TRUE STO­RIES OF PAIN AND LOVE

Geist - - Endnotes -

The Ed­u­ca­tion of Augie Merasty: A Res­i­den­tial School Mem­oir (Univer­sity of Regina Press) is a har­row­ing ac­count from a sur­vivor of the res­i­den­tial school sys­tem in

Saskatchewan. Merasty, who died in March 2017 at the age of eighty-seven, at­tended the St. Therese Res­i­den­tial School in Stur­geon Land­ing, Saskatchewan, from 1935 to 1944, where he and other First Na­tions chil­dren, sep­a­rated from their fam­i­lies and their com­mu­ni­ties, en­dured sex­ual as­sault and in­sti­tu­tion­al­ized racism. David Car­pen­ter, for­merly a pro­fes­sor of English at the Univer­sity of Saskatchewan, edited Merasty’s drafts, his let­ters, and his tes­ti­mony to the Truth and Rec­on­cil­i­a­tion Com­mis­sion, into a slim volume. Read­ing it, you can’t help but be moved by Merasty’s re­silience and his per­sis­tence: the many at­tempts, spread over many years—in the face of child­hood trauma, and the deep psy­cho­log­i­cal and emo­tional scars left by his abusers—to make his story pub­lic.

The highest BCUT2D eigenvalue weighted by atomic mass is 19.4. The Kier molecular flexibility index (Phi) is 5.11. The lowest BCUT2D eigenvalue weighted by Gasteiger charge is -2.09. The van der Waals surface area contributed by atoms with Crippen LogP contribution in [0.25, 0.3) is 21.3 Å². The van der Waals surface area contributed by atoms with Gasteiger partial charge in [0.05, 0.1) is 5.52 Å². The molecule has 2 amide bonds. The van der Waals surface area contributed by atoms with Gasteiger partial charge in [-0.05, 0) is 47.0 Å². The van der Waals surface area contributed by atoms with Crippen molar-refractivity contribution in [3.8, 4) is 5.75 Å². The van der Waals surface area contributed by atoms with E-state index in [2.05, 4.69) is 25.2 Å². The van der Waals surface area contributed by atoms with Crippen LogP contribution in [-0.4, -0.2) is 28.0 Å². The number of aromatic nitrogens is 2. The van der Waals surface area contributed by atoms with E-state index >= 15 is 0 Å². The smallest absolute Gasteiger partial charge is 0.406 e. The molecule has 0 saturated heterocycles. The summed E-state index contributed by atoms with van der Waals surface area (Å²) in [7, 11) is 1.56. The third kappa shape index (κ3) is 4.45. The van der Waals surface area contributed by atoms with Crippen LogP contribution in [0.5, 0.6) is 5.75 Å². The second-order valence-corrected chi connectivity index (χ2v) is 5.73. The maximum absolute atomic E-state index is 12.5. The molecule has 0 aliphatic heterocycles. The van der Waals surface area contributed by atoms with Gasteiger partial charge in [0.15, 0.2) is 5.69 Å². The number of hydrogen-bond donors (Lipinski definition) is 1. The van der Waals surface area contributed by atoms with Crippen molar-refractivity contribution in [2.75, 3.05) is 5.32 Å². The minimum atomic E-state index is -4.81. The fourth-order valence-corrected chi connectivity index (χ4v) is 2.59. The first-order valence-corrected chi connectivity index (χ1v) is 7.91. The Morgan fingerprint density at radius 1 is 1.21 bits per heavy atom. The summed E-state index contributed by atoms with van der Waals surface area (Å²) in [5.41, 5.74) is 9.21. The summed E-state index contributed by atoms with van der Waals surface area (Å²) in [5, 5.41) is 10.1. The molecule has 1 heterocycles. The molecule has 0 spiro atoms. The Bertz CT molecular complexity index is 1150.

You Don’t Have to Say You Love Me by Sher­man Alexie (Lit­tle Brown) is a mem­oir of love and loss: the com­pli­cated love of a son for a ne­glect­ful mother who lied ha­bit­u­ally; the loss of that same mother, at age seventy-eight. Alexie, a writer of Spokane-coeur d’alene de­scent, grew up in Wellpinit, Washington, on the Spokane In­dian Reser­va­tion, where he was raised by par­ents who were emo­tion­ally ill-equipped for their re­spon­si­bil­i­ties. He has de­scribed his mother as “bril­liant, funny, beau­ti­ful, generous, vin­dic­tive, de­ceit­ful, ten­der, ma­nip­u­la­tive, abu­sive, lov­ing, and in­tim­i­dat­ing”; the mix of ad­jec­tives gives a vivid sense of the con­flict­ing feel­ings that form the core of the book. You Don’t Have to Say You Love Me is a frank ac­count of the de­bil­i­tat­ing ef­fects of grow­ing up in con­di­tions of ex­treme poverty, the tar­get of racism and re­peated bul­ly­ing. It is also a story of es­cape: Alexie man­aged to break out of the cy­cle of poverty and ne­glect by leav­ing the reser­va­tion, choos­ing, at age twelve, to at­tend high school in the nearby town of Rear­den. He ex­celled there, and dis­cov­ered his vo­ca­tion as a writer. Now a res­i­dent of Seattle, Alexie calls him­self “an ur­ban In­dian,” hav­ing lived off-reser­va­tion since 1994. You Don’t Have to Say You Love Me is not just an­other “mis­ery mem­oir”; it is frank and self-dep­re­cat­ing, and leav­ened with hu­mour. The writ­ing is a patch­work of short prose pieces and po­etry, a mix that is sur­pris­ingly ef­fec­tive. Alexie him­self comes across as con­fi­dent and charm­ing: sur­pris­ingly wellad­justed, con­sid­er­ing the ex­pe­ri­ences he de­scribes. And yet the emo­tional scars ev­i­dently go deep: In July, Alexie cut short the pro­mo­tional tour for this book, “cit­ing de­pres­sion and his be­lief that his mother’s ghost has been haunt­ing him.” Es­cape is an on­go­ing process. —Michael Hay­ward

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